Congregations are already talking about race and equity. It would be a disservice to churches and future ministers not to prepare them to lead in this area of church life.

“I think those that want a fuller picture (in seminary) have to be intentional in seeking out those on the opposite side of issues to see if reciprocity and dialogue can be pursued and had,” said Justin Cox, a graduate of Wake Forest Divinity School and writer at Black Sheep Baptist, a popular theology blog. He is pursuing a doctorate of ministry at Mercer University’s McAfee School of Theology in Georgia.

“That doesn’t always happen, either in churches or in the academy…if you want to hear a conservative voice in a chapel, you have plenty of schools to choose from,” Cox said. “If you want to experience having your feet washed by a transgendered student on Maundy Thursday you go to places like Wake. For me, I heard enough fundamental/conservative voices from pulpits growing up. I chose the latter.”

Like-minded students cluster, just as undergrads at state schools form friend groups along political lines. But divinity school isn’t a gauntlet of horror for non-woke students.

“There was one particularly outspoken conservative student that I regularly took classes with and, to my knowledge, he was never targeted or disrespected for his political beliefs,” said Victor Knight, a recent graduate of Yale’s master of arts in religion program.

Unlike Wake Forest and Duke, many conservative institutions like Southeastern Baptist University and those of the Southern Baptist Convention (SBC) have rejected critical race theory, fearing that it shifted the view too far away from a Biblical understanding of human nature.

Though many in the leadership of the SBC do reportedly take issues of racism in society seriously, this decision to abandon the language of many of today’s “anti-racist” activists has caused notable divisions in their denomination. Yet, even students at conservative institutions, like Wheaton College in Illinois, talk in the classroom of racism and sometimes use the jargon of critical theory.

This shows that the issue is not if seminaries should discuss race, religion, and politics, but how and when to discuss them. Congregations are already talking about race and equity. It would be a disservice to churches and future ministers not to prepare them to lead in this area of church life.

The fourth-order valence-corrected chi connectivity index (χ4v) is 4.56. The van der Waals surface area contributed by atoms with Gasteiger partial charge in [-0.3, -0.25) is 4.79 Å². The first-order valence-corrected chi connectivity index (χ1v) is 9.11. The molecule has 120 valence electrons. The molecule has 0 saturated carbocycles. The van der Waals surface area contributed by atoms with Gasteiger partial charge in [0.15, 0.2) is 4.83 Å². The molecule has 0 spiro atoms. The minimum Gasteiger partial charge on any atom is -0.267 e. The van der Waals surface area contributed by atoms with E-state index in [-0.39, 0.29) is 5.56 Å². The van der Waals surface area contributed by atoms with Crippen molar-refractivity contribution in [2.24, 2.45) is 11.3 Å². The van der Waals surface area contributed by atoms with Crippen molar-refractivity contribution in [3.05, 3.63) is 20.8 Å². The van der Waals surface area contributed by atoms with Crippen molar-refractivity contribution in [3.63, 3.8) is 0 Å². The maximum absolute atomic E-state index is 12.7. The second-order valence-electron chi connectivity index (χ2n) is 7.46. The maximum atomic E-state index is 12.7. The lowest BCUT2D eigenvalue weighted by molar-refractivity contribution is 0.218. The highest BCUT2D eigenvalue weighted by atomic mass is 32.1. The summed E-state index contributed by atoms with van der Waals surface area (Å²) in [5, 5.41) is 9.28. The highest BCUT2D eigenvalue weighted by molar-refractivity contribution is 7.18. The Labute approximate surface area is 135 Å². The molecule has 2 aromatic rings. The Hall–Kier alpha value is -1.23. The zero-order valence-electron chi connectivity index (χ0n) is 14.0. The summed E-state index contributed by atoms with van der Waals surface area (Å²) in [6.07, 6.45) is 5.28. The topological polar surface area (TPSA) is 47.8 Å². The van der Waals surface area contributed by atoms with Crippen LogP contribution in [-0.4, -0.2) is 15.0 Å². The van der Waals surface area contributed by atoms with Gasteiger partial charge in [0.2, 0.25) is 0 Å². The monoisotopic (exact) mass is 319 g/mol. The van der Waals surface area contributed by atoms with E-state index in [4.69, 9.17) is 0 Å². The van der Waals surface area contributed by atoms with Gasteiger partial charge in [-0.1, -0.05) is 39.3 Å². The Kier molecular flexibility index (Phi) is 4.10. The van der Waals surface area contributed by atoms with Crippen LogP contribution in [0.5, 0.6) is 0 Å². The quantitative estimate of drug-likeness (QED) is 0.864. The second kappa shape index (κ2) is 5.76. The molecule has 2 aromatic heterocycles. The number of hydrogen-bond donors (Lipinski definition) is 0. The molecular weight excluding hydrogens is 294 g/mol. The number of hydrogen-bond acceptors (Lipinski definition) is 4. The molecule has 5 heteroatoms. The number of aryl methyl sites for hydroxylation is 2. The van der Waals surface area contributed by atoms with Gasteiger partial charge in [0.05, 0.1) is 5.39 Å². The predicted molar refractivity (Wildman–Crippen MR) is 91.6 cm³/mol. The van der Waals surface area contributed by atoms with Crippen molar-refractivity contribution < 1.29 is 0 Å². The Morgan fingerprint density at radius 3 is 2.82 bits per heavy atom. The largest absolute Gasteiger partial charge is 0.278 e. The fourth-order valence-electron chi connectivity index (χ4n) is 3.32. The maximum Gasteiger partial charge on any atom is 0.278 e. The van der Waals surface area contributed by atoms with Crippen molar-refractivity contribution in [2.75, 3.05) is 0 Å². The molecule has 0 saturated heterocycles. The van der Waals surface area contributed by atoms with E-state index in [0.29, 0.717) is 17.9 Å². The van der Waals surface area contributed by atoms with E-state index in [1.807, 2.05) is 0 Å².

If Duke Divinity has taught me anything, it is that the church needs well-rounded leaders who understand complex issues like race, economic class, political division, etc. We need more conversation across the social, political, and theological spectrum. That doesn’t mean embracing critical race theory, but it does mean understanding it.

In the church and the academy, we need saints like Rod Dreher, Curtis Freeman, Valerie Cooper, Kristen Kobes Du Mez, Willie Jennings, and all those mentioned in Dreher’s critique of Duke Divinity. We clearly do not all agree. However, we all have the same goal of producing Biblically based, and Christ-centered leaders who care for our communities of faith.

It seems that Duke is not quite what I expected. Despite the warnings from others, not one person has tried to convert me to Methodism—I’m still not sure if I should be concerned. But more importantly, the professors I have interacted with, as an outspoken and self-identified conservative, have been nothing short of hospitable, kind, and welcoming.

The student body, which is diverse (in all senses of the word), is filled with kind and considerate people who, even in heated debates, do their best to be understanding and Christ-like. The institution is certainly far from perfect. But as a fairly conservative Baptist, Duke Divinity has thus far been a great place to be.

Chris West is a graduate student at Duke University Divinity School. Previously, Chris spent 2018-2019 as a Martin Center policy fellow.